- Consumer sentiment about home price appreciation is rapidly changing, according to the New York Fed.
- Mortgage applications are also down significantly compared to this same period last year.
- Some investors pulled out cash during recent refinances to jump on deals in a softening market.
After one of the most dramatic real estate bull runs in recent history, the housing market has taken a noticeable turn in recent months. More indicators are pointing to a softening real estate market, meaning that patient investors who have waited out the hot market since the start of the pandemic could be handsomely rewarded in the near future.
Fewer mortgage applications, more price reductions, and a lower anticipated home price growth all point to a softening in the market
One recent indicator that is increasingly pointing to a slowing housing market is the New York Fed’s Survey of Consumer Expectations. The latest stats from the June findings reveal that consumers expect median home price growth to slow to 4.4% in the next year. This is down from the 5.8% one-year-ahead price growth consumers had expected just in May.
In the years leading up to the pandemic, consumer sentiment on year-ahead housing price growth ranged between 3% and 4.5%. While 4.4% price growth is higher than the average estimate from consumers over the last several years, the figure has fallen steeply from the pandemic high of 6.2% in June 2021. The year-ahead median price change stood at 6% as recently as this past April.
Inflation has been cited as the main culprit in the quickly changing housing market as the Fed fights to contain the 40-year record high rate. While mortgage rates climbed steeply in the first quarter of 2022, there was some relief for home buyers when weekly mortgage rates dropped slightly in July. According to the historical mortgage rate chart from Freddie Mac, the average 30-year mortgage rate as of July 14 was 5.51%.
Further adding to the slowing housing market narrative is the Mortgage Bankers Association’s weekly mortgage applications survey. With the most recent data from the week ending on July 1, the report shows that the total number of mortgage applications is down by 55% compared to the same period a year prior. However, total mortgage applications are up by 6% compared to the previous week and nearly 3% from the previous month. Refinances are most noticeably down, falling by 5.5% in the last four weeks and over 78% in the last year.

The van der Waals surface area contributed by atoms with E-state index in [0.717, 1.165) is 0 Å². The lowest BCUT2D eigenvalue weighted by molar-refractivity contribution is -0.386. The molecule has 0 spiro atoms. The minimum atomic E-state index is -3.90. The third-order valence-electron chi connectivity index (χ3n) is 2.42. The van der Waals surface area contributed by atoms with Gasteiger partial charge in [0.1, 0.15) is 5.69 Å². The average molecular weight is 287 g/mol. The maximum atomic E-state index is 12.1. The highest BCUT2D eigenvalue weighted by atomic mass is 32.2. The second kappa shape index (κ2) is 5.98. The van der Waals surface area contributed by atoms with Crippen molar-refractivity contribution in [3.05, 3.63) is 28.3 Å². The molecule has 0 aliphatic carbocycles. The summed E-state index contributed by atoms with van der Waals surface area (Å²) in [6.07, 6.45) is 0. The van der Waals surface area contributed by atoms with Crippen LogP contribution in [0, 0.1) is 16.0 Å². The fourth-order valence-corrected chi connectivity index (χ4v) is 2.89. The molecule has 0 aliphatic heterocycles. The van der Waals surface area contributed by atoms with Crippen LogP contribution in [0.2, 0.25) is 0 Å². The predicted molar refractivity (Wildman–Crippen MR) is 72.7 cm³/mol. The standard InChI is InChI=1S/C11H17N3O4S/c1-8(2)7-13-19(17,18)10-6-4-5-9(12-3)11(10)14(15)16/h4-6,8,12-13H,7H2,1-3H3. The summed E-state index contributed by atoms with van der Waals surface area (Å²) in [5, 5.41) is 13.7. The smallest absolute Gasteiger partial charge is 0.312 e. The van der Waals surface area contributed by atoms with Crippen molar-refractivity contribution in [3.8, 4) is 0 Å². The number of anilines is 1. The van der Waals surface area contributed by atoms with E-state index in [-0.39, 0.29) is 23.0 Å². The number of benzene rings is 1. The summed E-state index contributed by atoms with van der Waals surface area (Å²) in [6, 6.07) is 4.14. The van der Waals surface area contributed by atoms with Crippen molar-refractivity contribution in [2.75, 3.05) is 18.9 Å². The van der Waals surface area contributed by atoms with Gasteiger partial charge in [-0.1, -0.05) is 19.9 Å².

Other key indicators on the health of the housing market include total inventory and listings taking price reductions.
Reports from brokerage Redfin hit on both of these subjects, offering insights into a slow but steady shift from the strong seller’s market the nation has witnessed in the last 24 months. According to a report on inventory, Redfin suggests that housing supply has increased for the first time in almost three years. The number of homes for sale increased by just 2% in June, while total home sales fell by 16% year-over-year.
Additionally, more sales are falling through now than in any other time since the start of the pandemic. Nearly 15% of pending home sales fell out of contract in June, the report shows. A possible explanation for the trend is high mortgage interest rates, the report suggests. As contingency periods drag on, buyers can lose their rate lock, which oftentimes changes the equation for them. But others may be backing out of deals for other reasons, such as having second thoughts about a specific home or waiting for a less competitive environment.
Having cash ready to go for when the market bottoms out
The quickly changing nature of the housing market has been demoralizing for many, particularly for millennial and Gen Z buyers who feel that home ownership is becoming increasingly unobtainable. But for those who had already built a portfolio of properties prior to the pandemic, the shifting marketing conditions could present a big opportunity for expansion in the coming months.
One real estate investor who spoke with Insider back in March pulled out over $1 million in cash through two recent refinances to have the money ready to go in the case of a significant correction.
“Now is the time to grab as much money as I can out of these assets, and then have the cash available if the market corrects aggressively,” the New Hampshire-based real estate investor said to Insider. “I don’t think it’ll be a 50% correction because we just don’t have the bad loan structures that we had in the Great
but it could be a 10% to 20% drop in prices.”
And as more properties sit on the market longer, this too could present an opportunity to add to a portfolio of units. The longer a property sits on the market, the more likely it is that the price is not competitive. And if the sellers are eager to get an offer under contract, they may be more likely to negotiate, suggests another investor Insider profiled in June.
“Six months ago, the stuff I was buying was first-day listings, and I was using cash because it was all about speed,” veteran California-based investor Michael Zuber told Insider.
“If it gets out to 15 days, sellers are getting nervous. They’re thinking, ‘Nobody’s showing up at my open house,’ and they might be open to a lower offer,” Zuber elaborated. “Every market is slowing down, just at different rates and different speeds.”
While trying to time the market can be a fool’s errand, paying close attention to the changing housing stats and watching recent sale prices can give one a better understanding of which markets are softening and by how much. However, one can expect that the power to negotiate could be moving away from sellers and towards buyers’ favor for the foreseeable future, Zuber suggests.
“Because I think this market downturn is going to take a few years, I will make sure every deal I do is better than the one before,” he said. “I don’t know where the bottom is.